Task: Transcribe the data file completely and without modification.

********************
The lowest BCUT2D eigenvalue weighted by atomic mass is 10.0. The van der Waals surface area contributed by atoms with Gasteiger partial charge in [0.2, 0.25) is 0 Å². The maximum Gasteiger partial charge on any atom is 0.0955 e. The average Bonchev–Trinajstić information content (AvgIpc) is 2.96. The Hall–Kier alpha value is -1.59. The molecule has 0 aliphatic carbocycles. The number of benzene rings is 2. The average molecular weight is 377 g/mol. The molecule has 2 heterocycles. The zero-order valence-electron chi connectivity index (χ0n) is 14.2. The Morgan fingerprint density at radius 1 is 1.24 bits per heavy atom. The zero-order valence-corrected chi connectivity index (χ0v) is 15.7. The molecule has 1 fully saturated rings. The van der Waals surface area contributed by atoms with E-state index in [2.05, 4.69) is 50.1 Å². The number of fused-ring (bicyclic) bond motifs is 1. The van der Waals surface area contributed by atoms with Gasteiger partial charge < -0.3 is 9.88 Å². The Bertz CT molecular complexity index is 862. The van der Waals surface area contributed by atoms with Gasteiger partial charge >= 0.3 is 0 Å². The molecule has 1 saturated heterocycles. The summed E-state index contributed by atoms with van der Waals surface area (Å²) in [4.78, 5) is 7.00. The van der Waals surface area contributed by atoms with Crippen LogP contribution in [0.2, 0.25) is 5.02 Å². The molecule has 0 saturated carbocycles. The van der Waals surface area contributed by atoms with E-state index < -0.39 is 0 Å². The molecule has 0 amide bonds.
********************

The lowest BCUT2D eigenvalue weighted by atomic mass is 10.0. The van der Waals surface area contributed by atoms with Gasteiger partial charge in [0.2, 0.25) is 0 Å². The maximum Gasteiger partial charge on any atom is 0.0955 e. The average Bonchev–Trinajstić information content (AvgIpc) is 2.96. The Hall–Kier alpha value is -1.59. The molecule has 0 aliphatic carbocycles. The number of benzene rings is 2. The average molecular weight is 377 g/mol. The molecule has 2 heterocycles. The zero-order valence-electron chi connectivity index (χ0n) is 14.2. The Morgan fingerprint density at radius 1 is 1.24 bits per heavy atom. The zero-order valence-corrected chi connectivity index (χ0v) is 15.7. The molecule has 1 fully saturated rings. The van der Waals surface area contributed by atoms with E-state index in [2.05, 4.69) is 50.1 Å². The number of fused-ring (bicyclic) bond motifs is 1. The van der Waals surface area contributed by atoms with Gasteiger partial charge < -0.3 is 9.88 Å². The Bertz CT molecular complexity index is 862. The van der Waals surface area contributed by atoms with Gasteiger partial charge >= 0.3 is 0 Å². The molecule has 1 saturated heterocycles. The summed E-state index contributed by atoms with van der Waals surface area (Å²) in [4.78, 5) is 7.00. The van der Waals surface area contributed by atoms with Crippen LogP contribution in [0.2, 0.25) is 5.02 Å². The molecule has 0 saturated carbocycles. The van der Waals surface area contributed by atoms with E-state index < -0.39 is 0 Å². The molecule has 0 amide bonds.